Treasure Hunting for Education

Fellow Adventurer! Paige invites you to celebrate her 8th birthday with a treasure-seeking, lost map hunting, clue finding adventure!

I was four and a half years old when my parents threw a pirate-themed birthday party for my older sister. It wasn’t just a swashbuckling affair to celebrate a kid turning eight, it was an all out treasure-filled adventure that empowered kids to think critically for themselves.

My dad called for each invitee to RSVP in order to receive their top-secret first set of instructions to find the treasure he had buried somewhere in our neighborhood. When he put together this party he thought he was just creating an event for my sister to celebrate her birthday; but it was so much more than that. He put together a party that was educational, challenging, engaging and fun.

Each of the kids was told that their individual instructions were confidential and could not, no matter what, be shared with anyone. They were instructed to bring a shovel, a backpack and a special item to be stored in the backpack to keep it a secret. Each of these special items, unique to each kid, were crucial to unlocking a new clue. My dad designed the treasure hunt so it was impossible to solve without each guest having their very own unique tool or information which then turned into an individual hero moment.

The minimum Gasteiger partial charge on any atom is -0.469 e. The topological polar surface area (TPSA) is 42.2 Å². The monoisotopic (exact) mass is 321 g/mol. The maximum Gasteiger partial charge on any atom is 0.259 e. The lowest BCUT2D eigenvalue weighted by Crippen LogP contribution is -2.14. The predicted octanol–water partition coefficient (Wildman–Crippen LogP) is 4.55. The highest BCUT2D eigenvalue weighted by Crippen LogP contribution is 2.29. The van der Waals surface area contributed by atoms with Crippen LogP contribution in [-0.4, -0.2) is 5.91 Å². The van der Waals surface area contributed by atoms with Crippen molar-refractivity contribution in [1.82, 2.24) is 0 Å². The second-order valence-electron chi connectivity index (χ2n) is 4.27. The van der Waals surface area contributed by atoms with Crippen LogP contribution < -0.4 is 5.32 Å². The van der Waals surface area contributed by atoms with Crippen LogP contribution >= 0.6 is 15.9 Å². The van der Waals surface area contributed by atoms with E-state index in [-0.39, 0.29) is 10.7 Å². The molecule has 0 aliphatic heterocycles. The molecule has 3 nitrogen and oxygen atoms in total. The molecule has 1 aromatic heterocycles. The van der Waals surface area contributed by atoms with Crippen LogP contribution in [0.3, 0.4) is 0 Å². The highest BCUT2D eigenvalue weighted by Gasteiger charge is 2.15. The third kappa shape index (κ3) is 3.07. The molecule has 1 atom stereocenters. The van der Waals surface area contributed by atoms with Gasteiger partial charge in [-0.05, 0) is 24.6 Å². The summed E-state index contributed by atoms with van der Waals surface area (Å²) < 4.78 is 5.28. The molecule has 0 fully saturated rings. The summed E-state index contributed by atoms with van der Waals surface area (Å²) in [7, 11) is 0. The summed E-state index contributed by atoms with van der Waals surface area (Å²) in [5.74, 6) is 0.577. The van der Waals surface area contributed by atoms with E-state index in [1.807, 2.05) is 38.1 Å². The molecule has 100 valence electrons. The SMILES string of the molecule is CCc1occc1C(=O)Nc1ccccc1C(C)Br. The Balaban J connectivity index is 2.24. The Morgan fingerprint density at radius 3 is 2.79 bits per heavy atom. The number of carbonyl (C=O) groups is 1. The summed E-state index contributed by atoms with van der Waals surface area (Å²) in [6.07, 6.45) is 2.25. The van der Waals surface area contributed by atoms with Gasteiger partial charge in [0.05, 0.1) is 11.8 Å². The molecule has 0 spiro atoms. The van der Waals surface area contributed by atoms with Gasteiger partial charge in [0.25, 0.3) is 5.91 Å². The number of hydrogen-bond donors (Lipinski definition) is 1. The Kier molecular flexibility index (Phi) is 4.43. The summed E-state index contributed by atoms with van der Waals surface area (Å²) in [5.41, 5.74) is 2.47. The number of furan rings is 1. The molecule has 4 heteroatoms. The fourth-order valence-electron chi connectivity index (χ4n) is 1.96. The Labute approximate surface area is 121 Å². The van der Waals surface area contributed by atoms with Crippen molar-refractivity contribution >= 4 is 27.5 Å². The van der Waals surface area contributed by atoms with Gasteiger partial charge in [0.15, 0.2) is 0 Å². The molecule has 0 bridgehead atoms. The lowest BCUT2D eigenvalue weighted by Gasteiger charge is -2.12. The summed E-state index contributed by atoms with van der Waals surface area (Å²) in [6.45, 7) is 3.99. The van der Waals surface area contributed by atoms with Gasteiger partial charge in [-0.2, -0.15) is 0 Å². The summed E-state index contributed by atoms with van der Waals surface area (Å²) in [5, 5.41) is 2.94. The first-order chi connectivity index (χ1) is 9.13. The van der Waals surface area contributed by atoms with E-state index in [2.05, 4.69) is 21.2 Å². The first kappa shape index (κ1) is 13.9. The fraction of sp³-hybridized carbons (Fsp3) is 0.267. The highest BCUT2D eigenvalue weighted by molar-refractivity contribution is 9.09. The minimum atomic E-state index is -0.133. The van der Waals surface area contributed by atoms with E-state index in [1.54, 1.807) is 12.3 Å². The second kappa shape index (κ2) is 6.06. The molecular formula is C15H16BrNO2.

One of the required special items was a dictionary. So when the treasure hunters were stumped by a clue that said “from the eastern block, it’s just four and a half fathoms to the southeast”, my Dad could prompt, “Oh, if only somebody had a way to figure out what the word fathom means.” Then, suddenly, you knew the light bulb had gone off when one kid shouted “I have a dictionary!” All the other kids gathered round as the dictionary was pulled from the backpack, the word looked up, and the next problem introduced – a fathom equals six and one-half feet. Which led to the need for a tape measure (“I have a tape measure!), a compass (“I have a compass!”), a flashlight, a calculator, and so on. No matter how shy, each kid had their hero moment.

And of course, they all had shovels to dig. Because, you know, pirates.

The kids had to figure out when to use what tools when, engaging in critical problem-solving during a hands-on activity. They participated in math when they calculated out how many feet were in multiple fathoms so that they could travel the correct distance. They actively participated in learning while having fun.

Without knowing it my dad was engaging my sister and her friends in project-based learning and STEM education, using real-world problems to push them to find buried treasure. He was encouraging critical thinking and giving support when they got stuck on a clue (similar to how escape rooms can work for education). He gave them real-world experience at solving problems in a collaborative setting, helping them to think on their feet and use the what they had on-hand to find answers. He got them to engage in their own education without them even realizing it.

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